- Debt relief: The Scottish Government will give careful consideration to the question of “unjust” debts; will work to ensure that Scottish export policies do not create new unjust debts; and support moves to establish Scotland as an international centre for debt arbitration
- Gender equality: Gender equality and the empowerment of women are Millennium Development Goals in their own right. They are also critical to the delivery of other key development goals including in education and health. An independent Scotland will put gender equality at the heart of our development work
- Do No Harm – ensuring policy coherence: As an expression of the values driving our foreign policy, this Government will ensure that other Scottish Government policies do no harm to developing countries, do not undermine international development aims and ideally contribute to international development success – through a rigorous approach to policy coherence for development. A key example of this approach is that our Climate Justice Fund and our International Development Fund are being developed and implemented within and across Government, providing a streamlined approach to both international development and climate change
Scotland’s international development programme will be delivered as part of an integrated approach to international relations. However, we will not allow commercial or other considerations, including military considerations, to influence our approach improperly.
Development sections within Scottish overseas offices will ensure effective delivery of programmes supported by the people of Scotland and will work closely with Scotland’s private and third sectors, and our civil society partners, to maximise the impact of both governmental and non-governmental efforts.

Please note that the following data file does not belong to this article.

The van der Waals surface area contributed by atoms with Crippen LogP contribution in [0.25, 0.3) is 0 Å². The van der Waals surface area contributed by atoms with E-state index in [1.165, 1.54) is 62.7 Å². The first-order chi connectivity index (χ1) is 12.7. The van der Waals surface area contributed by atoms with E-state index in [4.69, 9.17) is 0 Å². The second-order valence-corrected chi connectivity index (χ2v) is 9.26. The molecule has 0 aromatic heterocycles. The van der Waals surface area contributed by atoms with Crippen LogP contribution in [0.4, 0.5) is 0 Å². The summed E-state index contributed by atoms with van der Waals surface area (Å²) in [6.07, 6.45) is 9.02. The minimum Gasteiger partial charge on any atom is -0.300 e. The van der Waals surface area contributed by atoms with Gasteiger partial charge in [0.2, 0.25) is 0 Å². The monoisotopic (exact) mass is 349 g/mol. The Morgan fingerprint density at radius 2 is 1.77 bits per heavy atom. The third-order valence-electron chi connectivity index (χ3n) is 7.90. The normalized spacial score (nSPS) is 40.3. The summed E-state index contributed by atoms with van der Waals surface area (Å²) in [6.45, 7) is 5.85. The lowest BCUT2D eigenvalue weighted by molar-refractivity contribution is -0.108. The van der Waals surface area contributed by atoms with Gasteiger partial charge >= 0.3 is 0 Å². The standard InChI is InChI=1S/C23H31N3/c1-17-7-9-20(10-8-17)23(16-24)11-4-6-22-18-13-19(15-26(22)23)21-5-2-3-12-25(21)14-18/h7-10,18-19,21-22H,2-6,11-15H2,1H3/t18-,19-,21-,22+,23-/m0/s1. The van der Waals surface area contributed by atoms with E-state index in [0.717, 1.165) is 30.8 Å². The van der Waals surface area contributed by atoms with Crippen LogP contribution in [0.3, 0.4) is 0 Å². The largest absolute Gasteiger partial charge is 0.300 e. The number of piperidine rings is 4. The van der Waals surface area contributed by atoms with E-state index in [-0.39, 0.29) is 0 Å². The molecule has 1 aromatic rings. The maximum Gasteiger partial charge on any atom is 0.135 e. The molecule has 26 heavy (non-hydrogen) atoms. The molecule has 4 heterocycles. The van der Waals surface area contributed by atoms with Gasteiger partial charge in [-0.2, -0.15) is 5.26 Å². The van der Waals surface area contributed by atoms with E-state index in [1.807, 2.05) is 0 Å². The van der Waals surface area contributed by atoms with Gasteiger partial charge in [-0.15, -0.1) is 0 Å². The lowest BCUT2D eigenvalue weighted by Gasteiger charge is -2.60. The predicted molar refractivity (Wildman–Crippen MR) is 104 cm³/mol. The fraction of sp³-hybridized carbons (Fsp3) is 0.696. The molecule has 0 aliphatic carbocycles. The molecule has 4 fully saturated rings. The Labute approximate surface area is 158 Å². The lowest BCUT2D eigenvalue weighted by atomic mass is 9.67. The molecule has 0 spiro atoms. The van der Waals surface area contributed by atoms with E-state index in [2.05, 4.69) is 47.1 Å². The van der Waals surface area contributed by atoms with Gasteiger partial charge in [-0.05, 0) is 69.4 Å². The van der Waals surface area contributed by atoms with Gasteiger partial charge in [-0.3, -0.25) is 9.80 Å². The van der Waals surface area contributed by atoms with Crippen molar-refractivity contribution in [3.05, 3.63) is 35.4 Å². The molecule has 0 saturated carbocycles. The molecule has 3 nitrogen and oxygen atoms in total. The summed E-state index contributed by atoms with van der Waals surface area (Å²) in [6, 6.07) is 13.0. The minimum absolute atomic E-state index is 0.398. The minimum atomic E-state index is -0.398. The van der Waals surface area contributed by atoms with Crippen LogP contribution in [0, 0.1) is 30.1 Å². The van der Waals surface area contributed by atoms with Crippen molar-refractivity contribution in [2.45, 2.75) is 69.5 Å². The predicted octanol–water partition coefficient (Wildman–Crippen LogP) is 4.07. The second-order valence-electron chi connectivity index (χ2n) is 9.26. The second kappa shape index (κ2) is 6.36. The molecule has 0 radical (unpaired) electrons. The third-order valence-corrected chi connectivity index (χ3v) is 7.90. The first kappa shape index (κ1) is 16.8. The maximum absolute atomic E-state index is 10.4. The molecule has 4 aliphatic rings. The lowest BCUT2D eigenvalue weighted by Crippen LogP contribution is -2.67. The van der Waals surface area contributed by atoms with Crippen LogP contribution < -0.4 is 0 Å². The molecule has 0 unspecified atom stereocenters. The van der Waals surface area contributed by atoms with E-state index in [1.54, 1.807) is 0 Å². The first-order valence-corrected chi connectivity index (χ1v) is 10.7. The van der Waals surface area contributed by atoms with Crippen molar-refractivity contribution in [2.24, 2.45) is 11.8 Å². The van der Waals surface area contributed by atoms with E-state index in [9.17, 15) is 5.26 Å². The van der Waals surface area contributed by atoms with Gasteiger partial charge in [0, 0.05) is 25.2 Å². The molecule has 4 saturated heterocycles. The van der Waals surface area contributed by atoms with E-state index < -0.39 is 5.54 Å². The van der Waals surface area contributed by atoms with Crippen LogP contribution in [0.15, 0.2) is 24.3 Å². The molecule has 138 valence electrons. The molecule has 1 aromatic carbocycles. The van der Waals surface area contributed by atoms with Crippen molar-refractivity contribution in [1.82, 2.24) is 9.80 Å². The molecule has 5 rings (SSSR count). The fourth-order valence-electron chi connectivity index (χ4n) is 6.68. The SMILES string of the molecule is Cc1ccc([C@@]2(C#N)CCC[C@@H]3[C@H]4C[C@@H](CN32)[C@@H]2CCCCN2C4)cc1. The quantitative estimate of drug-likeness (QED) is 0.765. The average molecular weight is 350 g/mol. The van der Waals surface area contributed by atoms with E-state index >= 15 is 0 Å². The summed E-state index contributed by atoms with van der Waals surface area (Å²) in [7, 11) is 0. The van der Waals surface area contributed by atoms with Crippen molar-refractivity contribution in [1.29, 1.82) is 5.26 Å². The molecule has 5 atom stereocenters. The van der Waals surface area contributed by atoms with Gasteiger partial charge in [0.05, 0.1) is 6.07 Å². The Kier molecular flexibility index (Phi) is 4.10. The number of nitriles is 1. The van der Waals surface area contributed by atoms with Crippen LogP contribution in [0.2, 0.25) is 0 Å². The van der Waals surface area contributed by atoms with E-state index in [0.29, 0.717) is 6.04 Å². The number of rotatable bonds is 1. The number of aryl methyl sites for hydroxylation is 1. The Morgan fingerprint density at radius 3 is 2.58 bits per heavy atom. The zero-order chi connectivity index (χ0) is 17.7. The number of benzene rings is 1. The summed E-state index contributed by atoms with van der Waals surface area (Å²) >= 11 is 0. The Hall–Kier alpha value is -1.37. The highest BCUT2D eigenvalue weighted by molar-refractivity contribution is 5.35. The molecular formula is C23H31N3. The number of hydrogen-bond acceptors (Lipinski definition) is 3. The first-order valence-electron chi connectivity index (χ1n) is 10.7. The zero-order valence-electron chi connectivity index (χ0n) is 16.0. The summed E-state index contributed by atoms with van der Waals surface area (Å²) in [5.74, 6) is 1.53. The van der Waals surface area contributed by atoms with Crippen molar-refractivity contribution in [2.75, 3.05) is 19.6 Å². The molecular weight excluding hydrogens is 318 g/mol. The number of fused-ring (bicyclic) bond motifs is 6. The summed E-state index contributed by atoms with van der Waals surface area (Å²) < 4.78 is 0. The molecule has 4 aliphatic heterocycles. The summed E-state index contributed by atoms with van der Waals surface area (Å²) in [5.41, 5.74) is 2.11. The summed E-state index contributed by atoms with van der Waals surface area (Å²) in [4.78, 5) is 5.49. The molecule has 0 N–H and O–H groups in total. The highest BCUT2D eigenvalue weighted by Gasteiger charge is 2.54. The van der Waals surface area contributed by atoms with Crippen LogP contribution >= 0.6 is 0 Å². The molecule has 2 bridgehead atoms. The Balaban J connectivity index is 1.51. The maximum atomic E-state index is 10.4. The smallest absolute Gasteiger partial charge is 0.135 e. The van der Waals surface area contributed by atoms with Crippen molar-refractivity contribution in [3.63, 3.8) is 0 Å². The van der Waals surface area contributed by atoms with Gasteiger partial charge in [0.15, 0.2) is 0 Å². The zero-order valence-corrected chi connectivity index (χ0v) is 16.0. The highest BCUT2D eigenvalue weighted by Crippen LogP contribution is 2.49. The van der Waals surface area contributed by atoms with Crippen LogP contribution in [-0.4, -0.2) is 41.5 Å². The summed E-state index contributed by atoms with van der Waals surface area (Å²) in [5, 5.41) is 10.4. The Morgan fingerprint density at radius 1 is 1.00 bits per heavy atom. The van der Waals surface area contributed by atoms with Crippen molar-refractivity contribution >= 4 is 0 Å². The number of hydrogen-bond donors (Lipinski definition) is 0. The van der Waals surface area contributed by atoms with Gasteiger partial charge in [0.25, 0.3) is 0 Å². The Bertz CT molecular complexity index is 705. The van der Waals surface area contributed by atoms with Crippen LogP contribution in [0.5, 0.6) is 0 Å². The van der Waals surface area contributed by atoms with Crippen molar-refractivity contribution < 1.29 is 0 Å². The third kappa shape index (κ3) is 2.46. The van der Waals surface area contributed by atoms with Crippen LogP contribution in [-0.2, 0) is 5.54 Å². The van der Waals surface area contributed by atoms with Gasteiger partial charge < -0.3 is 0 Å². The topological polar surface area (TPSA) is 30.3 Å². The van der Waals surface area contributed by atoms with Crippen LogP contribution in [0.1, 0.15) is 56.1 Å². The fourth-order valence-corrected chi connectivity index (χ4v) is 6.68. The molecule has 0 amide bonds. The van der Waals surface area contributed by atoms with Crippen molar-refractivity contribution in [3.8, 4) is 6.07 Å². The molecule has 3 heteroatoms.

The Scottish Government intends under independence to work with the UK’s Department for International Development (DFID) to ensure that there is a smooth transition phase for programmes on the ground in developing countries. There will be continued support, where appropriate, to those DFID programmes which span the independence period to avoid any sudden disruption to those programmes and their recipients. International development is just one of the areas where future Scottish and Westminster governments can choose to work together to complement each other’s activity. Scotland is also likely to be a significant donor to multilateral organisations reflecting similar priorities as the UK in this area.
It’s all progressive stuff, especially the commitment to enshrine in law the 0.7% GDP target with the aim of reaching one percent. In Australia and Canada the new conservative governments this year reneged on their country’s promises, cutting international development assistance and merging development with their Departments of Foreign Affairs. Signing the Scottish aid commitment into law would help cut the chances of future governments backtracking: the SNP won’t necessarily govern forever after independence.
0.7% of GDP is a billion quid (using the Institute for Fiscal Studies‘s recent high-end estimates of Scottish GDP including North Sea oil output on a geographic basis), about 10 times what Scotland currently spends on aid. This would be a lot of welcome dosh, and Scotland has already shown it can spend aid money well.